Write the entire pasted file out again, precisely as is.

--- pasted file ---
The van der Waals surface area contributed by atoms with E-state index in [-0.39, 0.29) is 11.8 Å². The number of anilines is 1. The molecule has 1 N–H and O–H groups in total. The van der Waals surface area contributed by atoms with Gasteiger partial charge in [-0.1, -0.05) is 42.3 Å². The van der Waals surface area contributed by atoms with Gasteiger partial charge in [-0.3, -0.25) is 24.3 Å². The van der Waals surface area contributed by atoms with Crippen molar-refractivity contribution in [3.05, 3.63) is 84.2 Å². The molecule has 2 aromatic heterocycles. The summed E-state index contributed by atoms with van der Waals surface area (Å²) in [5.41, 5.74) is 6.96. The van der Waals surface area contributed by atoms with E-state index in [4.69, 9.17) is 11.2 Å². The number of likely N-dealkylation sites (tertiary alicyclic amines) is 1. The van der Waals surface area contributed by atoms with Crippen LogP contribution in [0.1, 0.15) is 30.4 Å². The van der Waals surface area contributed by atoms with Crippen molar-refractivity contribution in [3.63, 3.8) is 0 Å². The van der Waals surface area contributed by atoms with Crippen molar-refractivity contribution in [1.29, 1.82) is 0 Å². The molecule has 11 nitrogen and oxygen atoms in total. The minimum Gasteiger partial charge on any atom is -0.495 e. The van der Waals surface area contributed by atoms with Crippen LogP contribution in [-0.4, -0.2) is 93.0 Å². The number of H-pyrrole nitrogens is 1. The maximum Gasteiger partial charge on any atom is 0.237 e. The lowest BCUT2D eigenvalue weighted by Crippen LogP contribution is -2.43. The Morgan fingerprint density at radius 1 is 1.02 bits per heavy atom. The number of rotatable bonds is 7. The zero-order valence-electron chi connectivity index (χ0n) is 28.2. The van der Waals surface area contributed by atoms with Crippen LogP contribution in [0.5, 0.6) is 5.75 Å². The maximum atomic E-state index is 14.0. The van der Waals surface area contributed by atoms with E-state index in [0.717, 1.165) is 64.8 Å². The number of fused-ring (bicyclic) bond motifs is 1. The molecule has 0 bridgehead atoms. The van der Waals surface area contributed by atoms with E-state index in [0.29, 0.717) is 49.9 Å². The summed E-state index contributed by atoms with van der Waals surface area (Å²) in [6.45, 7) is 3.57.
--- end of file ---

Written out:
The van der Waals surface area contributed by atoms with E-state index in [-0.39, 0.29) is 11.8 Å². The number of anilines is 1. The molecule has 1 N–H and O–H groups in total. The van der Waals surface area contributed by atoms with Gasteiger partial charge in [-0.1, -0.05) is 42.3 Å². The van der Waals surface area contributed by atoms with Gasteiger partial charge in [-0.3, -0.25) is 24.3 Å². The van der Waals surface area contributed by atoms with Crippen molar-refractivity contribution in [3.05, 3.63) is 84.2 Å². The molecule has 2 aromatic heterocycles. The summed E-state index contributed by atoms with van der Waals surface area (Å²) in [5.41, 5.74) is 6.96. The van der Waals surface area contributed by atoms with E-state index in [4.69, 9.17) is 11.2 Å². The number of likely N-dealkylation sites (tertiary alicyclic amines) is 1. The van der Waals surface area contributed by atoms with Crippen LogP contribution in [0.1, 0.15) is 30.4 Å². The van der Waals surface area contributed by atoms with Crippen molar-refractivity contribution in [3.63, 3.8) is 0 Å². The van der Waals surface area contributed by atoms with Crippen molar-refractivity contribution in [1.29, 1.82) is 0 Å². The molecule has 11 nitrogen and oxygen atoms in total. The minimum Gasteiger partial charge on any atom is -0.495 e. The van der Waals surface area contributed by atoms with Crippen LogP contribution in [-0.4, -0.2) is 93.0 Å². The number of H-pyrrole nitrogens is 1. The maximum Gasteiger partial charge on any atom is 0.237 e. The lowest BCUT2D eigenvalue weighted by Crippen LogP contribution is -2.43. The Morgan fingerprint density at radius 1 is 1.02 bits per heavy atom. The number of rotatable bonds is 7. The zero-order valence-electron chi connectivity index (χ0n) is 28.2. The van der Waals surface area contributed by atoms with Crippen LogP contribution in [0.5, 0.6) is 5.75 Å². The maximum atomic E-state index is 14.0. The van der Waals surface area contributed by atoms with E-state index in [0.717, 1.165) is 64.8 Å². The number of fused-ring (bicyclic) bond motifs is 1. The molecule has 0 bridgehead atoms. The van der Waals surface area contributed by atoms with E-state index in [0.29, 0.717) is 49.9 Å². The summed E-state index contributed by atoms with van der Waals surface area (Å²) in [6.45, 7) is 3.57.